When both artists share in the singing of a song for the first time, the term "co-introduced" is used. In this case, Astaire sings the lengthy introduction and Rogers sings the chorus. D7240 09:36, 19 August 2007 (UTC) 14:23, 19 August 2007 (UTC)Well, yes, granted, although it's the clip of her singing that's anthologized widely. The thing is, the article doesn't say he co-introduced it. It says he introduced it, which he really didn't.

I actually agree with the basic point about singing ability, but the phrasing is perhaps not accurate here, and there are many (more famous) examples where there'd be no ambiguity. —The preceding unsigned comment was added by [[Special:Contributions/{[[User:{ (talk · contribs)|{ (talk · contribs)]] ([[User talk:{ (talk · contribs)|talk]] · [[Special:Contributions/{ (talk · contribs)|contribs]] · [{ (talk · contribs)


}}|{[[User:{ (talk · contribs)|{ (talk · contribs)]] ([[User talk:{ (talk · contribs)|talk]] · [[Special:Contributions/{ (talk · contribs)|contribs]] · [{ (talk · contribs)


}}]] ([[User talk:{[[User:{ (talk · contribs)|{ (talk · contribs)]] ([[User talk:{ (talk · contribs)|talk]] · [[Special:Contributions/{ (talk · contribs)|contribs]] · [{ (talk · contribs)


}}|talk]]) 14:23:49, August 19, 2007 (UTC)

The article does say he co-introduced it. The paragraph begins with "Astaire also co-introduced a number of song classics via song duets with his partners2 and goes on to say "in duets with Ginger Rogers...". Unlike the previous paragraph which deals with songs he introduced on his own, this paragraph specifically deals with numbers he co-introduced with partners. D7240 14:34, 19 August 2007 (UTC)


A while ago I noticed Astaire was entry #0000001 at imdb, which I thought was an interesting fact. However, I hate "Trivia" sections in articles, so I was not anxious to see it listed in one. To whomever had the idea of putting it as a side note on the imdb link, well done. Novel way to work an interesting fact into an already-existing part of an article. Just wanted to say that. -R. fiend (talk) 00:18, 9 January 2008 (UTC)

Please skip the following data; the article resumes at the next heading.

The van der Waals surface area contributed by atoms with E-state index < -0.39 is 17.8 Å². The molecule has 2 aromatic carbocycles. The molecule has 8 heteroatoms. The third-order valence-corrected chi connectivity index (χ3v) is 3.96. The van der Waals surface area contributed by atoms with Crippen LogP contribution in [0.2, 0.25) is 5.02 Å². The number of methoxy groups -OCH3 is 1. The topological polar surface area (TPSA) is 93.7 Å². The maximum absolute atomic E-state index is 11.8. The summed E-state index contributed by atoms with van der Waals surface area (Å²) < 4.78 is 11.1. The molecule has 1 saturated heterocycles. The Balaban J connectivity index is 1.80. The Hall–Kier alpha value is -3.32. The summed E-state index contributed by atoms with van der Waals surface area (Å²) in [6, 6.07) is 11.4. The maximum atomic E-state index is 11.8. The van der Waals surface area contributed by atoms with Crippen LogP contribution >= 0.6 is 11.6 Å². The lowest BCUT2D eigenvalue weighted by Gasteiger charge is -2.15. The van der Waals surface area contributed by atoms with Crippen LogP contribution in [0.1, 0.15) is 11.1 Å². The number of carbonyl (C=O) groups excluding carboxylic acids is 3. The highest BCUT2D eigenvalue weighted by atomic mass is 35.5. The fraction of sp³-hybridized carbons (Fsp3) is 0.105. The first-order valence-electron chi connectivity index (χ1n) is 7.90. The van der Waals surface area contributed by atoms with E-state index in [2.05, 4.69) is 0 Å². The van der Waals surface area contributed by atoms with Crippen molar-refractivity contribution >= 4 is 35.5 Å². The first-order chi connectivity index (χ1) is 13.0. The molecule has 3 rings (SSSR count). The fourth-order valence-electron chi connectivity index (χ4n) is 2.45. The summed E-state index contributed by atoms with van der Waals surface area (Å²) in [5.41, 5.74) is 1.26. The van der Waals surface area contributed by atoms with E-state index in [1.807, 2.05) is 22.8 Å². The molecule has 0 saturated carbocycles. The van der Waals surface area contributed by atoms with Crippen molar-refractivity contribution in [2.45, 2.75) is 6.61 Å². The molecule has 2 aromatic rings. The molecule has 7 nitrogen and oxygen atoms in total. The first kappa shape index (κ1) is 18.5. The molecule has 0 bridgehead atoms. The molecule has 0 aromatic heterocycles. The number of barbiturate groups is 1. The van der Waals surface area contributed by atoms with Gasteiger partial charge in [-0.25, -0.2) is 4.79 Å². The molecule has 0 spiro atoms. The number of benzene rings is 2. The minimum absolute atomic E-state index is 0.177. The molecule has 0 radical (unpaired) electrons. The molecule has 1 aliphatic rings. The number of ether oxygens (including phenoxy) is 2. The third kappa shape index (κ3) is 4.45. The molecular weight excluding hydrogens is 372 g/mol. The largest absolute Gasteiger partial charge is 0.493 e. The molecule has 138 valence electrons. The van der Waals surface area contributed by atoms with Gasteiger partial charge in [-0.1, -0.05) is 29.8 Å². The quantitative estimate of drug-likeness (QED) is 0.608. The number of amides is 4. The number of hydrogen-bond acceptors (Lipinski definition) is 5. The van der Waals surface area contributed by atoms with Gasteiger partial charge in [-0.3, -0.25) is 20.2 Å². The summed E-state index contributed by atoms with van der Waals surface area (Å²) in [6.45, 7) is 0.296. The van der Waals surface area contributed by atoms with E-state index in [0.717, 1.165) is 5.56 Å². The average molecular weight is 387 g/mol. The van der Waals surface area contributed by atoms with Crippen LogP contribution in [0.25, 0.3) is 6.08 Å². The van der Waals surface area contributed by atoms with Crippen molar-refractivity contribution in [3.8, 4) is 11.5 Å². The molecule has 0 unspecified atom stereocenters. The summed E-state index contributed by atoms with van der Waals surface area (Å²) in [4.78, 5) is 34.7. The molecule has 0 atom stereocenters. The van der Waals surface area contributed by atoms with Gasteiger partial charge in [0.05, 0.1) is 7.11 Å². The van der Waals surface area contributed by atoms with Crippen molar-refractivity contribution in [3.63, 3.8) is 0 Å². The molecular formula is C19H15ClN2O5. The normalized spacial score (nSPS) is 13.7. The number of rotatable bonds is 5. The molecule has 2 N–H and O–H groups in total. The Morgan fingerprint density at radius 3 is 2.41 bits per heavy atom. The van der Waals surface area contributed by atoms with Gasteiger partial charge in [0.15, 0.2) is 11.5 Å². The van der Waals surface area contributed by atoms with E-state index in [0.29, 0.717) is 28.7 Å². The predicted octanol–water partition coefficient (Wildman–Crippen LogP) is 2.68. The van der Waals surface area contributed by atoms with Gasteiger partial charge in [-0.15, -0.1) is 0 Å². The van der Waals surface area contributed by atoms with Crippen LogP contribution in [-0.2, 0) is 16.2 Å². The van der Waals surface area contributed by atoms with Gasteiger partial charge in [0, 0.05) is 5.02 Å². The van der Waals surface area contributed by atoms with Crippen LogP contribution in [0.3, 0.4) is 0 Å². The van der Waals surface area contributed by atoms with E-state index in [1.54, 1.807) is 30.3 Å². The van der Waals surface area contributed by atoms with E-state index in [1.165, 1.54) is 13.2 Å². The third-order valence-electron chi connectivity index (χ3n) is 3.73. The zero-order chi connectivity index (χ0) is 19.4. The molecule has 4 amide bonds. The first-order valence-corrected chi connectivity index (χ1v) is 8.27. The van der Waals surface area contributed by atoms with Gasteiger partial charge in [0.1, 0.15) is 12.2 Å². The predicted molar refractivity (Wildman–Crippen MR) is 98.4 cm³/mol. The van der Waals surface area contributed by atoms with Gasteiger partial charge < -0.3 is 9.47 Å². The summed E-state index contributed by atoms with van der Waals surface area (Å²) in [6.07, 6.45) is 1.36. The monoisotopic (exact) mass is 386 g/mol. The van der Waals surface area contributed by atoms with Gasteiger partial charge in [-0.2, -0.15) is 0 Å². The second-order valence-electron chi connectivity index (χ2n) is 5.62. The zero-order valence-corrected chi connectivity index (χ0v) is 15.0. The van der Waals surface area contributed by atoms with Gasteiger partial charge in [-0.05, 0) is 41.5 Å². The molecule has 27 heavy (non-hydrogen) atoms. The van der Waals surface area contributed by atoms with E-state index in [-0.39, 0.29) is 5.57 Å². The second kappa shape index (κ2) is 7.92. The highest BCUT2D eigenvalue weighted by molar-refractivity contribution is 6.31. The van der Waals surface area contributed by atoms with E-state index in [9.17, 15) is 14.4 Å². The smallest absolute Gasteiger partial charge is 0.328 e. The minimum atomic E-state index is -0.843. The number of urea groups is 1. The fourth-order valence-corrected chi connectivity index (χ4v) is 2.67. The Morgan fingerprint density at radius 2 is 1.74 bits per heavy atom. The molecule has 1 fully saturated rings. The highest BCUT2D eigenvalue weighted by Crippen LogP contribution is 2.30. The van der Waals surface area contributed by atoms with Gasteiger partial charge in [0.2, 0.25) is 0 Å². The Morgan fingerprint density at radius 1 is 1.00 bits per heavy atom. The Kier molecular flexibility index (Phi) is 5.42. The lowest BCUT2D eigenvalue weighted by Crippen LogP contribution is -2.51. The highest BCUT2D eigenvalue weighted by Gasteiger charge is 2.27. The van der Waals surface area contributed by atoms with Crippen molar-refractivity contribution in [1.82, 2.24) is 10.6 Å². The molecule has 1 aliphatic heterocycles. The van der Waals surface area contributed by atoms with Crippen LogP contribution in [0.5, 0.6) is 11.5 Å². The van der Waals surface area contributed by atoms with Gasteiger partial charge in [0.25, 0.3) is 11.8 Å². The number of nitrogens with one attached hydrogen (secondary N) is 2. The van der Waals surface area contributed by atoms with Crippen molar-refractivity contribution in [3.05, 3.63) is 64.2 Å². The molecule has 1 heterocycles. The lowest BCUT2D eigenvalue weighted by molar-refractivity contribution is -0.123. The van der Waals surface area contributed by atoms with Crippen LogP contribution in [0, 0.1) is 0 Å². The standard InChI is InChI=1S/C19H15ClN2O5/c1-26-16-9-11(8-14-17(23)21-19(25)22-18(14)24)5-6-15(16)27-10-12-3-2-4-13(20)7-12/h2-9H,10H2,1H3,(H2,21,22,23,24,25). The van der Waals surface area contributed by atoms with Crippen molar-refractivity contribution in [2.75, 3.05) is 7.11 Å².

Frederic "Fritz" Emmanuel Austerlitz[edit]

I would like to point out that the name Emanuel is not published in Larry Billman's book Fred Astaire - A Bio-bibliography and it is actually not published in any book yet. The name was first discovered after several researches in the Austrian archives by Alessandra Garofalo from Italy and the news have been inserted first on to which other website take links. I would suggest to re-associate the note [3] to this website. Fritz1899

As you correctly point out, it is not in Billman. For the moment, it's probably best to leave it out until such time as the various researches underway are published in a reputable scholarly source, as per WP:V and WP:RS. I have also appended a reference to Satchell's book where Fritz's parents (Stephan Austerlitz and Lucy Heller) were first identified.D7240 (talk) 20:14, 20 February 2008 (UTC)

WP:WikiProject Actors and Filmmakers priority assessment[edit]

After debate and discussion re: assessment of the approximate 100 top priority articles, this article has been continued as top priority. Wildhartlivie (talk) 09:55, 29 February 2008 (UTC)